DR. RUDI AS-SANIE, D.D.S.
Children’s Dental Health Month with Dental Reflections Dublin
February is one of our favorites – Children’s Dental Health Month. It’s the time to really focus on the dental health of children and how to keep their teeth clean and healthy. We know it can be a struggle to try to keep up with your child’s oral healthcare routine, but it truly sets the stage for their entire life. Starting good habits while the child is young will create a routine, the child will understand the importance of. This month, our blogs will center around different topics for a child’s dental health and hopefully offer many tips and tricks to keep your little one(s) teeth clean and cavity-free.
Tips for Brushing
Wording can be everything when you start giving your child options. Never ask them if they are ready to brush their teeth. What kid would ever be ready? Associate brushing with something else. Maybe it’s every night before reading books, or every night after bath time. Let them know at that time every night; now it’s time to brush. If you stay consistent, they know there is no option. Yes, they may put up a fight, but be adamant about it getting done, and they will get tired of fighting night after night. The same goes for mornings. Be sure you are getting that twice a day brush in. Lots of plaque bacteria form on our teeth at night when we sleep, and morning time is extremely important to brush to make sure food is less resistant to sticking to the teeth throughout the day. It is important to start using fluoride toothpaste at first tooth eruption. You only need a rice size amount smeared into the bristles of the toothbrush. Yes, we know your 6-month-old is not going to rinse and spit, and that’s ok. This meniscal amount of fluoride is not going to be toxic when your child swallows it. You can wipe out the remaining toothpaste with a washcloth using your finger after brushing.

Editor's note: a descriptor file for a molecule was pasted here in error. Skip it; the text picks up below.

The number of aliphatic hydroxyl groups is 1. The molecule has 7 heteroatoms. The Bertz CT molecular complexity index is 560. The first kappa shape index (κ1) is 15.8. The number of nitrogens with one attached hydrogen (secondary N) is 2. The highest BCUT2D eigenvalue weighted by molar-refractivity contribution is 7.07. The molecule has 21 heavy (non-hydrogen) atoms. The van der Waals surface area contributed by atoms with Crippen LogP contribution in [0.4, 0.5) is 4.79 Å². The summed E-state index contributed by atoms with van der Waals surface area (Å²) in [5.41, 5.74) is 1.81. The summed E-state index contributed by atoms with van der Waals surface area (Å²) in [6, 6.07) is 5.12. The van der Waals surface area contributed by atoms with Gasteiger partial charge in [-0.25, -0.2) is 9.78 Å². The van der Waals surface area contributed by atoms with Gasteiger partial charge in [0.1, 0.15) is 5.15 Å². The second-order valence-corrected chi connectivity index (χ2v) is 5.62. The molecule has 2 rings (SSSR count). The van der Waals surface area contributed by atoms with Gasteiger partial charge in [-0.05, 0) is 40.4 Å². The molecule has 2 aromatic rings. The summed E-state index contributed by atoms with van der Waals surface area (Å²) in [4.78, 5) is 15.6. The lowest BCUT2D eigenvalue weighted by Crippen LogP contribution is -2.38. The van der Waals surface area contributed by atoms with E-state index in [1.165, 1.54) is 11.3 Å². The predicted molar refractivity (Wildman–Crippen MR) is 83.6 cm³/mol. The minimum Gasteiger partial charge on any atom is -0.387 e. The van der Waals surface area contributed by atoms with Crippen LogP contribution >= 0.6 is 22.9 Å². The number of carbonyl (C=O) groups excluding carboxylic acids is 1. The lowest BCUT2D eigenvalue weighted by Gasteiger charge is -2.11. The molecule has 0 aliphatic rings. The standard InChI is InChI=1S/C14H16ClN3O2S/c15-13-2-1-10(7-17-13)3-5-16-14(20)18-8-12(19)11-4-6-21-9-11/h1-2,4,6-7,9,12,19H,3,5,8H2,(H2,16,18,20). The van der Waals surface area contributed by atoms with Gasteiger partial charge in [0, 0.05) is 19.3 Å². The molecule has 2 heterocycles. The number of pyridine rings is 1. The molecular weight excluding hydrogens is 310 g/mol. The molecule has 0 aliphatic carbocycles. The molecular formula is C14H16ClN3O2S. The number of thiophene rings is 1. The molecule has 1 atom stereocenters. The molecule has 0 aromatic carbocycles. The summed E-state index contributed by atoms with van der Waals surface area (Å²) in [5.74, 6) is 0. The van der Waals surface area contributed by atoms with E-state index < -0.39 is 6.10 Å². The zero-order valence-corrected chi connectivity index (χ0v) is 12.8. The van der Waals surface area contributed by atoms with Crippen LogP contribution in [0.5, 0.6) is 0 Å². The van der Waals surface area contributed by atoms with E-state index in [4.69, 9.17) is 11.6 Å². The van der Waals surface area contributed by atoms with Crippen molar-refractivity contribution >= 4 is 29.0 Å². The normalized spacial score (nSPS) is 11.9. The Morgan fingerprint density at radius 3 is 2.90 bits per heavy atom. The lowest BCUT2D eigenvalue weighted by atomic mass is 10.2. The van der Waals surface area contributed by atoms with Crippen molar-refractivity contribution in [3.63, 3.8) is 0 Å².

Flossing and Mouthwash Use
Flossing is best at night and just once per day. We find it easier to floss with the string floss than the floss picks. You have more control when using the string. The picks tend to snap and may hit the gum, leaving the child more upset. Of course, it is whatever works best for you and your child. If you try flossing your child’s teeth while they are laying down at the end of a couch or standing in front of you facing forward with their head resting back on you, you can get a much better visual and floss easier. It all takes practice. In between, or flossing cavities are the most common among children since they tend to snack a lot and not floss as often as they should. Your child will need help with brushing and flossing until about the age of 8 years old. They can practice well before that, but following up or assisting is very important. Once your child is able to rinse and spit, a fluoride mouthwash is a great idea. This helps get into those small nooks and crannies. The toothbrush bristles even have a hard time reaching. The fluoride settles into these areas and helps strengthen, preventing cavities. Once a day, use for this is sufficient.
If you ever have questions about your child’s teeth, do not hesitate to call Dental Reflections Dublin for advice or to bring them in for us to take a look! That’s what we are here for.